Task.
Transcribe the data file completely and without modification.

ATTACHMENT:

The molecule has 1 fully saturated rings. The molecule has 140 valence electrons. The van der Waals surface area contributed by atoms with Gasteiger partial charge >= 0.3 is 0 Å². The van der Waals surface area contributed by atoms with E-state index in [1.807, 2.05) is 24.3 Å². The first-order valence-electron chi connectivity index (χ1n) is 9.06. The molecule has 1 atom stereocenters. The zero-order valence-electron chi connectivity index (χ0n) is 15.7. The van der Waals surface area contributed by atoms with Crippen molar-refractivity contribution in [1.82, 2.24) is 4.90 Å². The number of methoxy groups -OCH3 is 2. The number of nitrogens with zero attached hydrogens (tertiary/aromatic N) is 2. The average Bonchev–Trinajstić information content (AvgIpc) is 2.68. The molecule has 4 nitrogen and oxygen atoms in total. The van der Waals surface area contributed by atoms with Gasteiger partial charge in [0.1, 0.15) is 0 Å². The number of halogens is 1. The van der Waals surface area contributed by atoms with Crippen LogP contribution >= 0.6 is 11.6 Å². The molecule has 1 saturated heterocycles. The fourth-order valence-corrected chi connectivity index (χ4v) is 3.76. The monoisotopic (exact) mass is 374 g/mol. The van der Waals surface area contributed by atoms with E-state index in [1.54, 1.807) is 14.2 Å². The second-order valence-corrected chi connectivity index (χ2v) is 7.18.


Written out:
The molecule has 1 fully saturated rings. The molecule has 140 valence electrons. The van der Waals surface area contributed by atoms with Gasteiger partial charge >= 0.3 is 0 Å². The van der Waals surface area contributed by atoms with E-state index in [1.807, 2.05) is 24.3 Å². The first-order valence-electron chi connectivity index (χ1n) is 9.06. The molecule has 1 atom stereocenters. The zero-order valence-electron chi connectivity index (χ0n) is 15.7. The van der Waals surface area contributed by atoms with Crippen molar-refractivity contribution in [1.82, 2.24) is 4.90 Å². The number of methoxy groups -OCH3 is 2. The number of nitrogens with zero attached hydrogens (tertiary/aromatic N) is 2. The average Bonchev–Trinajstić information content (AvgIpc) is 2.68. The molecule has 4 nitrogen and oxygen atoms in total. The van der Waals surface area contributed by atoms with Gasteiger partial charge in [0.1, 0.15) is 0 Å². The number of halogens is 1. The van der Waals surface area contributed by atoms with Crippen LogP contribution >= 0.6 is 11.6 Å². The molecule has 1 saturated heterocycles. The fourth-order valence-corrected chi connectivity index (χ4v) is 3.76. The monoisotopic (exact) mass is 374 g/mol. The van der Waals surface area contributed by atoms with E-state index in [1.54, 1.807) is 14.2 Å². The second-order valence-corrected chi connectivity index (χ2v) is 7.18.